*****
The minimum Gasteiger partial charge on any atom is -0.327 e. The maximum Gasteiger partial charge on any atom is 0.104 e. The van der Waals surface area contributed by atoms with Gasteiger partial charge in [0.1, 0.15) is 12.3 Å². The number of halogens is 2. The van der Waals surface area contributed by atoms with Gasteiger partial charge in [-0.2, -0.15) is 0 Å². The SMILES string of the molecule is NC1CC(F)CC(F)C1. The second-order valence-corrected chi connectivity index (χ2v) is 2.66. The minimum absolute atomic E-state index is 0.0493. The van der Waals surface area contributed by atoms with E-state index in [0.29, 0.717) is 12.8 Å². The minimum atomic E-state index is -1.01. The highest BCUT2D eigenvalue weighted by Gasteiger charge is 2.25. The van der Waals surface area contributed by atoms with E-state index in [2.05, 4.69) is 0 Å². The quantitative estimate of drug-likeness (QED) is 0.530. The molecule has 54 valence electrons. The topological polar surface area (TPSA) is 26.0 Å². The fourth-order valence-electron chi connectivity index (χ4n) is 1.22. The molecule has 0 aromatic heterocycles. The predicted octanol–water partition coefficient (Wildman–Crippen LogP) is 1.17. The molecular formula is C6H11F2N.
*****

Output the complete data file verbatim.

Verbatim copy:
The minimum Gasteiger partial charge on any atom is -0.327 e. The maximum Gasteiger partial charge on any atom is 0.104 e. The van der Waals surface area contributed by atoms with Gasteiger partial charge in [0.1, 0.15) is 12.3 Å². The number of halogens is 2. The van der Waals surface area contributed by atoms with Gasteiger partial charge in [-0.2, -0.15) is 0 Å². The SMILES string of the molecule is NC1CC(F)CC(F)C1. The second-order valence-corrected chi connectivity index (χ2v) is 2.66. The minimum absolute atomic E-state index is 0.0493. The van der Waals surface area contributed by atoms with E-state index in [0.29, 0.717) is 12.8 Å². The minimum atomic E-state index is -1.01. The highest BCUT2D eigenvalue weighted by Gasteiger charge is 2.25. The van der Waals surface area contributed by atoms with E-state index in [2.05, 4.69) is 0 Å². The quantitative estimate of drug-likeness (QED) is 0.530. The molecule has 54 valence electrons. The topological polar surface area (TPSA) is 26.0 Å². The fourth-order valence-electron chi connectivity index (χ4n) is 1.22. The molecule has 0 aromatic heterocycles. The predicted octanol–water partition coefficient (Wildman–Crippen LogP) is 1.17. The molecular formula is C6H11F2N.